Let’s get the obvious out of the way from the get-go: Iowa’s 14-10 loss to Northwestern yesterday evening has officially killed any chance of the 2018 campaign being a season worth remembering for the Hawkeyes.
I rarely attend games in person, but I had longstanding plans to attend this one with some out of town friends. It was one of the colder games I’ve been to at Kinnick Stadium. So cold, in fact, that an elderly couple sitting in my row left the game before halftime, while the score was still 0-0, and proclaimed “We’ll get ‘em next year,” as they squeezed past me toward the exit.
Yes, it was very cold and I can’t blame them for leaving. But if you’re looking for Big Ten West Division titles and Big Ten Championships as an Iowa football fan, be prepared to get ‘em next year for as long as Kirk Ferentz is commander-in-chief.
Whether we like it or not, this is Kirk Ferentz’s Iowa football program in its purest form.
Yesterday’s game made three straight losses in the 2018 season and three straight losses to the Wildcats for the Hawkeyes. Many people will once again want to (at least partially) blame the referees for this loss, but that’s silly. I’m placing all the blame for this loss on Captain Kirk, Brian Ferentz, and Nate Stanley. Sure, the quarterback nearly threw for almost 300 yards, but what does he have to show for it? One touchdown and a field goal. Not to mention the complete disappearance of Noah Fant, whose stat line maybe will remain confusing for an eternity.
The frustrations about this team seem to be more intense this year than for other under-performing Iowa teams in the past, and for me personally, I’m more frustrated because of the talent that is spread across myriad nooks and crannies of this team on both sides of the ball. A sure-fire future star NFL tight end getting one reception for zero yards is mind boggling to me. Hearing A.J. Epenesa’s name called once by the Kinnick announcer should be at least quadrupled. Nate Stanley continuing to overthrow receivers, choose a check-down over wide open receivers downfield is aggravating. Seeing lifeless offensive play-calling on just about every down is par for the Iowa football course, but yesterday felt especially bad. Not one aspect of the offense ever clicked, despite the opportunities that were handed to Nate Stanley and the coaches. The run game wasn’t really there, and the pass game was successful, but besides the touchdown, it was never humming. And the two didn’t ebb and flow off each other, either.
But instead, the last two Iowa drives, both of which ended up in fumbles, were perfect visualizations of this Iowa football team as a whole: they started out promising with guarded hope before getting quickly ripped away in the most agonizing way possible. I tweeted awhile ago that Iowa football controlling its own destiny toward winning the Big Ten West scared the shit out of me, and the team hasn’t won a game since. The opportunities to at least win another division title were looking very likely, until in the blink of an eye, it was gone. Just like that.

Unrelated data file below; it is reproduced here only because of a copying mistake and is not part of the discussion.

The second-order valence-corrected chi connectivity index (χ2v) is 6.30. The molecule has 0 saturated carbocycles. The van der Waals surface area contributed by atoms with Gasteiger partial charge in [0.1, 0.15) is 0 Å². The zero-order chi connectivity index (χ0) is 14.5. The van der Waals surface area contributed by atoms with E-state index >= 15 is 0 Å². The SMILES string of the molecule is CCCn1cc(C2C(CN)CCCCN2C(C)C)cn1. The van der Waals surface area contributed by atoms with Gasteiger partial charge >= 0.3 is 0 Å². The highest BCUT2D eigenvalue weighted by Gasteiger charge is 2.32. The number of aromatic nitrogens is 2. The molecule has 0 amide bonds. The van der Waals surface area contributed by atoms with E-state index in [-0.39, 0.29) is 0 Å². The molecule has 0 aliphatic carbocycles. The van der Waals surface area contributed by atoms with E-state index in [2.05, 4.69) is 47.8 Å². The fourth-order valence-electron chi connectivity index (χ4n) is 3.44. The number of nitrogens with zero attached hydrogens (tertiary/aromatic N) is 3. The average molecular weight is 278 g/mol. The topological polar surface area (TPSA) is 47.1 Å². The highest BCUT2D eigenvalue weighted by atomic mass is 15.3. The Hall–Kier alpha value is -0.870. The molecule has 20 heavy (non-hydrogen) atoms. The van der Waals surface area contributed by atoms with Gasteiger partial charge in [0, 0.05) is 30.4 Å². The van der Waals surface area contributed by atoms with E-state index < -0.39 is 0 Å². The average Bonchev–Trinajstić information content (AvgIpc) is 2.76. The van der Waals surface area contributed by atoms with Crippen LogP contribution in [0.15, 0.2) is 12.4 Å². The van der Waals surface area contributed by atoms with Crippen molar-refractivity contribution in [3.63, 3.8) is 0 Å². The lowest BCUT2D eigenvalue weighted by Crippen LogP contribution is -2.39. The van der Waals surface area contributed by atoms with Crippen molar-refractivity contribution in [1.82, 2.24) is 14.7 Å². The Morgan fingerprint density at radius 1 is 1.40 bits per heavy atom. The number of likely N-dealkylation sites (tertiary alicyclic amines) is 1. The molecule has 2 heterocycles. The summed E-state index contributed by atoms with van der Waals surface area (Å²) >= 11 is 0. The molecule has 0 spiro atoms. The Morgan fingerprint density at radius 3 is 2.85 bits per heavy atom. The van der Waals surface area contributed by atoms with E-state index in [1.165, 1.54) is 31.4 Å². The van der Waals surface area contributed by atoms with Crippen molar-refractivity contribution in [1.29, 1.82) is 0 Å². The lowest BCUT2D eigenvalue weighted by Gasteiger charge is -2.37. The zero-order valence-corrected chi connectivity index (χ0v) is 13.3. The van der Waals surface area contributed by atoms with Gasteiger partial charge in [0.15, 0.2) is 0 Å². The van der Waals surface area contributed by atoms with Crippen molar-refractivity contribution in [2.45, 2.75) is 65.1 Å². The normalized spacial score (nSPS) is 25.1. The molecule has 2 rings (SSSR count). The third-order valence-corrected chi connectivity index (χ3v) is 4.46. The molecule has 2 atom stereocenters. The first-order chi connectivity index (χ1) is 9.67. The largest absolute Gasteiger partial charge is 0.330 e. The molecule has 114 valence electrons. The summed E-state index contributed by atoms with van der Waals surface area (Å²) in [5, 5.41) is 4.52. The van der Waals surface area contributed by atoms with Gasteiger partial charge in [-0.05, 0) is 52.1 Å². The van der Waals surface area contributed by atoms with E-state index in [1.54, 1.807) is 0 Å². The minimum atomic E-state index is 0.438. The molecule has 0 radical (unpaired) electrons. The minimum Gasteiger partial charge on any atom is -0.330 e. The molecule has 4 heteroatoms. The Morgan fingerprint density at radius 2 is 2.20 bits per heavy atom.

So where do we go from here?
Are we ready to call it quits on the Brian Ferentz experiment after two years of primarily offensive malaise? I’d certainly be ok with it, but I also don’t have anyone in mind as the next person up. I’m sure top commenter StoopsMyAss would welcome some guy named Greg Davis back to Iowa City with open arms. (Editor’s note: nah)
Maybe I feel this about every gut-wrenching Iowa loss, but something about this team’s difficulties feel different this go-around. As the years go by, more and more former players are popping up on social media after losses and controversies with varying critiques of the program. The team has now lost three games in a row. Brian Ferentz is considered the heir apparent to take over the team when his dad retires, but can barely succeed as offensive coordinator. Are we nearly ready to call it quits on this program until the Ferentz family is a thing of the past? I’d be lying if the thought hadn’t crossed my mind.
It’s ok to want more from a team like Iowa, and I’m not going to apologize for that. It does me no good to play ‘what if’ so I won’t, but it’s clear to me that something’s gotta give for this team before the end of the year if there’s any hope of making this anything but a total disaster. Given what we’ve seen the last two weeks in particular, a 6-6 record is looking like just as much of a possibility as 8-4. But hey, apparently that’s enough to keep everybody happy. Just check the language in Kirk’s contract.
Personally, I’ll be over here in my own little corner, waiting for something to change, all the while knowing exactly what to expect weekly in the meantime. Because, like Jordan Hansen wrote last week in this same column, I’m an Iowa fan. This is what we get.
This is what you signed up for, whether your knew it or not.